Because the law defines "trafficking in persons" in an overly-broad fashion to include lesser crimes and the courts suspend sentences of five years or less, it is difficult to assess the extent to which the Government of Portugal prosecuted, convicted, and sentenced trafficking offenders during the reporting period. Portugal prohibits both forced labor and forced prostitution through Article 160 of its penal code, which prescribes penalties of three to 12 years' imprisonment – penalties sufficiently stringent and commensurate with those for other serious crimes, such as rape. However, Article 160 includes an overly broad definition of trafficking that encompasses exploitative, non-coerced activity, resulting in government trafficking data that likely includes charges under pimping and pandering statutes as well as low-level labor violations. In 2010, the most recent year for which compiled data was available, the government reportedly initiated 28 new investigations and prosecuted 138 new cases under Article 160 which may have included human trafficking. The government reported that 97 of these cases resulted in convictions, but could only confirm that three of these were human trafficking cases under the "pimping children" provision (of Article 160) and that all three convictions resulted in a prison sentence. Although the government did not provide specific sentencing data for these convictions, under Portugal's penal code, courts are not allowed to impose physical incarceration as punishment when a sentence involves less than five years' imprisonment. Accordingly, the three persons convicted of pimping children likely were sentenced to more than five years' imprisonment. Reports indicate that the government may have also convicted at least seven sex trafficking offenders, but this could not be confirmed. By comparison, in 2009, the Portuguese government reported that it prosecuted 179 defendants who had been indicated under Article 160 and confirmed that eight of those 179 suspects were convicted of crimes that involved coerced prostitution of adults and sex trafficking of children, seven of whom were sentenced to an average of 12 years' imprisonment.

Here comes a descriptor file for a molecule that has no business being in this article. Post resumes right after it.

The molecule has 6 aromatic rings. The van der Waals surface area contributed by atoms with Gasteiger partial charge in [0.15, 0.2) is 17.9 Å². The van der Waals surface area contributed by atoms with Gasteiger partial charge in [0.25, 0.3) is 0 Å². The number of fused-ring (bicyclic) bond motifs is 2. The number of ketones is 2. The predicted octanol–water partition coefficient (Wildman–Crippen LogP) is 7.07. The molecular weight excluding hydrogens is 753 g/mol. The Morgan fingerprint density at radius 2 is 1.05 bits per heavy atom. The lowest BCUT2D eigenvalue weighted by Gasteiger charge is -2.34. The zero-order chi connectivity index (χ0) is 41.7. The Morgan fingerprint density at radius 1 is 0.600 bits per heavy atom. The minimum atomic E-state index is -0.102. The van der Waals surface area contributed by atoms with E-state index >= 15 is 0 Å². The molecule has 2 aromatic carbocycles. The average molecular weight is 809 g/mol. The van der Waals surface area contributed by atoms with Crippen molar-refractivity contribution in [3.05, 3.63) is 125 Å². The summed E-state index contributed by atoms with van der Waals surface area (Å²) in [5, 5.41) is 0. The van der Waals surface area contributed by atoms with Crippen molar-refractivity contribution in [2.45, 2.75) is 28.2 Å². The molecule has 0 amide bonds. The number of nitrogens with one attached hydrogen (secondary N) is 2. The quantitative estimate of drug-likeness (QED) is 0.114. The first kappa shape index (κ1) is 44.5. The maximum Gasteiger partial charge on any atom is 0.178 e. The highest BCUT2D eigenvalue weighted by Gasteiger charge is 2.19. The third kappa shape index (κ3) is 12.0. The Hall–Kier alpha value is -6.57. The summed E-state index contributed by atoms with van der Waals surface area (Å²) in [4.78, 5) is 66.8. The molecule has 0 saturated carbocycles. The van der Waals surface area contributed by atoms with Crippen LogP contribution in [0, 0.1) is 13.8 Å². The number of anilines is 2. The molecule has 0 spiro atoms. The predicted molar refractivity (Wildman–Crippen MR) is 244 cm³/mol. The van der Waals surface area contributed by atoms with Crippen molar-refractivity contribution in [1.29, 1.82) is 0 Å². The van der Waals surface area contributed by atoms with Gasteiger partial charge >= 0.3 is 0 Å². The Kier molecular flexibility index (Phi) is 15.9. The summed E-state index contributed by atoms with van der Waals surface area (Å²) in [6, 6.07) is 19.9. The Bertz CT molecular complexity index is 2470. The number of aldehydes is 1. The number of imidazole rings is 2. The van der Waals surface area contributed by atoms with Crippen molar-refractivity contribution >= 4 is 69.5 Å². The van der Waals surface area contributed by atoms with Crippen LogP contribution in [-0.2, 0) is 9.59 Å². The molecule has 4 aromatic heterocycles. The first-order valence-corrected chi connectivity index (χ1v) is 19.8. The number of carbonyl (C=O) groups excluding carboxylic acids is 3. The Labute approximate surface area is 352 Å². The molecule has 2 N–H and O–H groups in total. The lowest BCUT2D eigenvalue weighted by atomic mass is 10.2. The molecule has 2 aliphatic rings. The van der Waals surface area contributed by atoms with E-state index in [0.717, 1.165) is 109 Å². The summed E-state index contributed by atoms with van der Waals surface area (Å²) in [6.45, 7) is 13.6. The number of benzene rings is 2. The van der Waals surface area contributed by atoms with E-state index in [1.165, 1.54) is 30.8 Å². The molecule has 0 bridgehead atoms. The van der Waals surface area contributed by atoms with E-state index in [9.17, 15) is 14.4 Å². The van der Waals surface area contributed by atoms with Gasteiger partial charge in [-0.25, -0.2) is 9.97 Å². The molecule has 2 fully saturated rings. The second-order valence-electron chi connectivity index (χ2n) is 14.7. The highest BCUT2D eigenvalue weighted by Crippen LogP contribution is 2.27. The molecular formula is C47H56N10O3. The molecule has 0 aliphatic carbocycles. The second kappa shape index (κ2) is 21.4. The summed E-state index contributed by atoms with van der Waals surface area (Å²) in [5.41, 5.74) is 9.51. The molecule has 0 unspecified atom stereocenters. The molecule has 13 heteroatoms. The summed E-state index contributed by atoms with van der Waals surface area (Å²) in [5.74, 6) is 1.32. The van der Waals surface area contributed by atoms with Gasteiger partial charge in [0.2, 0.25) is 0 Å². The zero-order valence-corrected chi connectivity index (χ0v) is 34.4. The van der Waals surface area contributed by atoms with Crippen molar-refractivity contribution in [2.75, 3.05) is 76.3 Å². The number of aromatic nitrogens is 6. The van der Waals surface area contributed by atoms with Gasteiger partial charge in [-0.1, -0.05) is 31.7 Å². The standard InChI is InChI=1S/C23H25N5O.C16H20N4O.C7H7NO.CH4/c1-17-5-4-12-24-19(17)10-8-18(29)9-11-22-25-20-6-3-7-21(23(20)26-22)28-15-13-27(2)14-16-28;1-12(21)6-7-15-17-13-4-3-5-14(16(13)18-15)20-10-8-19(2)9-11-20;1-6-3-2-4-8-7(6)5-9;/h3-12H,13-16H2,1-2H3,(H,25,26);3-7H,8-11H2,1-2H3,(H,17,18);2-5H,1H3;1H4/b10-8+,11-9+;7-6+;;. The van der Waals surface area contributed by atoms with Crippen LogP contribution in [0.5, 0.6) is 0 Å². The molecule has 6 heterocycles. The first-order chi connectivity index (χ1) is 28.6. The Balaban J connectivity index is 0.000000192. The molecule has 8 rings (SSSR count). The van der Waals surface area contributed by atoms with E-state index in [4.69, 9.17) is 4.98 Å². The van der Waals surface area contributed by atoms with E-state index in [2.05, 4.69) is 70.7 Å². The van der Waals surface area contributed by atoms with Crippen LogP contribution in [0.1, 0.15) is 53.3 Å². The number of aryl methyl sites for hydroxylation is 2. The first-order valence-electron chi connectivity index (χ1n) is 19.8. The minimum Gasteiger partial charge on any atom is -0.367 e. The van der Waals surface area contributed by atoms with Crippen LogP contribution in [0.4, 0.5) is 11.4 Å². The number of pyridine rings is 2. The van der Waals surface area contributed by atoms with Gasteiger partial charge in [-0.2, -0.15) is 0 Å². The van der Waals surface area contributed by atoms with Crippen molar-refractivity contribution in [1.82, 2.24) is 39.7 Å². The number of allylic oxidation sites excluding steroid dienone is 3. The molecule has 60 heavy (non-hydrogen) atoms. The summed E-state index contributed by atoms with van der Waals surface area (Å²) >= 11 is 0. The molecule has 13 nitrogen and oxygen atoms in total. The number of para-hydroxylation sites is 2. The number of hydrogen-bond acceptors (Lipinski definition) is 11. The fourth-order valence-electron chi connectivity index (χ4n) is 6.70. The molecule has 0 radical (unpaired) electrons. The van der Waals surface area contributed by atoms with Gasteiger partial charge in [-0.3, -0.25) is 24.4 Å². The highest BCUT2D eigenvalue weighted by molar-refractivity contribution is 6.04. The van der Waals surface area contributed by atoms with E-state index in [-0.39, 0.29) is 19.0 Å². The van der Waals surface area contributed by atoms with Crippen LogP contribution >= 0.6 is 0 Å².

Because of the paucity of data provided for the reporting period, it is presumed that the government did not vigorously prosecute, convict, or sentence trafficking-specific offenders during the year. The government advised that the closed nature of the judicial system and strict privacy laws made it difficult to provide accurate and reliable statistics about government efforts to prosecute crimes that explicitly involve coerced prostitution and forced labor.
Pursuant to a memorandum of understanding signed in January 2012 between the government's Observatory on Trafficking in Human Beings (OSTH) and Portugal's justice sector, the OSTH is attempting to improve the quality of the data it receives on traffickers arrested by law enforcement officials and to better monitor the progress of accused traffickers through the criminal justice system.
The government reported it continued its investigation of 12 suspected traffickers stemming from the February 2011 Operation Roadblock, through which 30 sex trafficking victims were discovered. Because of the closed nature of its judicial system, the government could not confirm whether the 12 suspects were undergoing prosecution. Consistent with Portuguese legal practice, the government did not provide evidence that it had provided the victims in the case with care in conjunction with the government's continuing investigation. During the reporting year, the parliament passed a law criminalizing the use of the labor of trafficking and smuggling victims. The new law makes it easier to prosecute employers who cooperate with labor traffickers and provides criminal penalties of up to 10 years in prison for such offenses. During the reporting period, Portugal established additional specialized training programs to improve law enforcement efforts in the field of anti-trafficking. For example, in October 2011, during the European Day against Trafficking in Human Beings, government officials, including the secretary of state for parliamentary affairs and equality, held a special anti-trafficking training event in the city of Coimbra. The government also convened an anti-trafficking colloquium for law enforcement agencies responsible for anti-trafficking efforts. The government reported that there were no prosecutions or convictions of officials for trafficking-related complicity in 2011.